Business Rules Solutions: What Happens When Behavioral Business Rules and Decision Logic Collide?

Do behavioral business rules and decision rules ever cross paths? Yes, indeed, all the time! What happens when they do? Which rules 'win'? Understanding this question brings significant clarity to how business logic should fundamentally work. Indeed, it is basic to handling real-world rules. Having problems handling exceptions in your decision logic? Read this Column

In the real world (not software), rules can be broken. Why two decades into the 21st century that obvious reality is still not taken into account in software (e.g., rule engines) is a complete mystery to me. It needs to be corrected!

Rules that people or organizations can break are called behavioral business rules. Think laws, regulations, contracts, service level agreements, etc., etc.

The second major category of business rules is definitional rules. As the name suggests, this kind of rule pertains to the meaning of concepts. Definitional rules cannot be broken; they indicate how things have to be understood.

Definitional rules often take the form of decision rules – rules by which decisions are made. The rules you find in decision models and decision tables are decision rules. Decision rules imply new facts from existing facts – that is, they are about logical implication, able to perform what is commonly called inference. Do behavioral business rules and decision rules ever cross paths? Yes, indeed! All the time.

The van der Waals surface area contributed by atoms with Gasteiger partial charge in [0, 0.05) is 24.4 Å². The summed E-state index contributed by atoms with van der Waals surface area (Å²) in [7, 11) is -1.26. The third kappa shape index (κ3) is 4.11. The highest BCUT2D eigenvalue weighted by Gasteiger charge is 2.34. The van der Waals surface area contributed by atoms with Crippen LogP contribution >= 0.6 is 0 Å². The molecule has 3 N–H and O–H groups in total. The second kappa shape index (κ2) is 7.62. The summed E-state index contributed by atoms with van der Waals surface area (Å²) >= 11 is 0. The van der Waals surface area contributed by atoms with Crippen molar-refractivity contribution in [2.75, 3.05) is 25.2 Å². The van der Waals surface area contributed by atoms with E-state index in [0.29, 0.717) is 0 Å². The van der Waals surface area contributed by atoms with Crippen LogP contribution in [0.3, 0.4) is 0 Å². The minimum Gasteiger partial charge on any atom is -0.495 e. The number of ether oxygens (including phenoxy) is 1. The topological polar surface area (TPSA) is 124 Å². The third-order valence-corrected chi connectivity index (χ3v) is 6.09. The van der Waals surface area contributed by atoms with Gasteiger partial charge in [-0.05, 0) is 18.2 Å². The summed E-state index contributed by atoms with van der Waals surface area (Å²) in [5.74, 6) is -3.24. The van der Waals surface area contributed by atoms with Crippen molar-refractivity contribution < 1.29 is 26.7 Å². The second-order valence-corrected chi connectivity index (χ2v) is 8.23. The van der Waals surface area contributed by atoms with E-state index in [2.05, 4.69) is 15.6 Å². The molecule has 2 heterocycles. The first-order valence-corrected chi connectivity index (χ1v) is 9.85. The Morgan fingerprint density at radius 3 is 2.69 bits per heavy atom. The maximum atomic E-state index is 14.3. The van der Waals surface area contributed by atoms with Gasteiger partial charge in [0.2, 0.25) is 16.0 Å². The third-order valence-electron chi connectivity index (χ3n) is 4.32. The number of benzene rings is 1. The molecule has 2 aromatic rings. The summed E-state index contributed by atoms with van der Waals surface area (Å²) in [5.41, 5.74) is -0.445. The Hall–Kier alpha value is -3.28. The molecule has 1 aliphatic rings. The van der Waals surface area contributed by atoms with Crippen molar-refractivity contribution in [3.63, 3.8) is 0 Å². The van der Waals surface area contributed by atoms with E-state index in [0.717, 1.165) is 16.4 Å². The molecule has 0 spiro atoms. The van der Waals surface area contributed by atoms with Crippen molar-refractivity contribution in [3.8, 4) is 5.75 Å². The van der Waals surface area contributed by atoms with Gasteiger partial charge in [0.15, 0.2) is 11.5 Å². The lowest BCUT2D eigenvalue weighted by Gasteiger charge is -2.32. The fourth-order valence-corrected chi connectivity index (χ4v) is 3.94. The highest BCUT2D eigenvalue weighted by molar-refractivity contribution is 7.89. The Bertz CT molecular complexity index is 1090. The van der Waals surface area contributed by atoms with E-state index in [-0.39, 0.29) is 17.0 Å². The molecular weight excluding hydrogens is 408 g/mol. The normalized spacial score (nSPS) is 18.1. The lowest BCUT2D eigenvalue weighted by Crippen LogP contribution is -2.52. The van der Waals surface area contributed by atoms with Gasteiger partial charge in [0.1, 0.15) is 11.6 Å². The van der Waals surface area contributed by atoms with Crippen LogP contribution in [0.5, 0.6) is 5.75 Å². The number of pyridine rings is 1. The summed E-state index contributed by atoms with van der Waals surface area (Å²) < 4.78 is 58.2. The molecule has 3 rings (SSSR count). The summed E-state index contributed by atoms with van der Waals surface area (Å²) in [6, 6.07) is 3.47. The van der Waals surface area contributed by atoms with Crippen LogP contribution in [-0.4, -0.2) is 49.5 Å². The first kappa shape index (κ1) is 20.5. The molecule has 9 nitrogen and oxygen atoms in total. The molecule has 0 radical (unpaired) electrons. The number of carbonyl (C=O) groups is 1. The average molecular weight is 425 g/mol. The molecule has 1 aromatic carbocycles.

What happens when they do? Understanding this question brings significant clarity to how business logic should fundamentally work. Indeed, it is basic to handling real-world rules.

Example

To understand the issue, let's take a relatively simple example. Suppose a city is operating its recreational facilities and needs to assess usage fees. The city has the following behavioral business rule (expressed in RuleSpeak®1):

A senior citizen must not be charged a recreational fee for use of facilities.

The city also has also created a decision table to determine appropriate usage fees for its recreational facilities based on length of usage and when the usage occurs.

BehavioralBusinessRules_fig1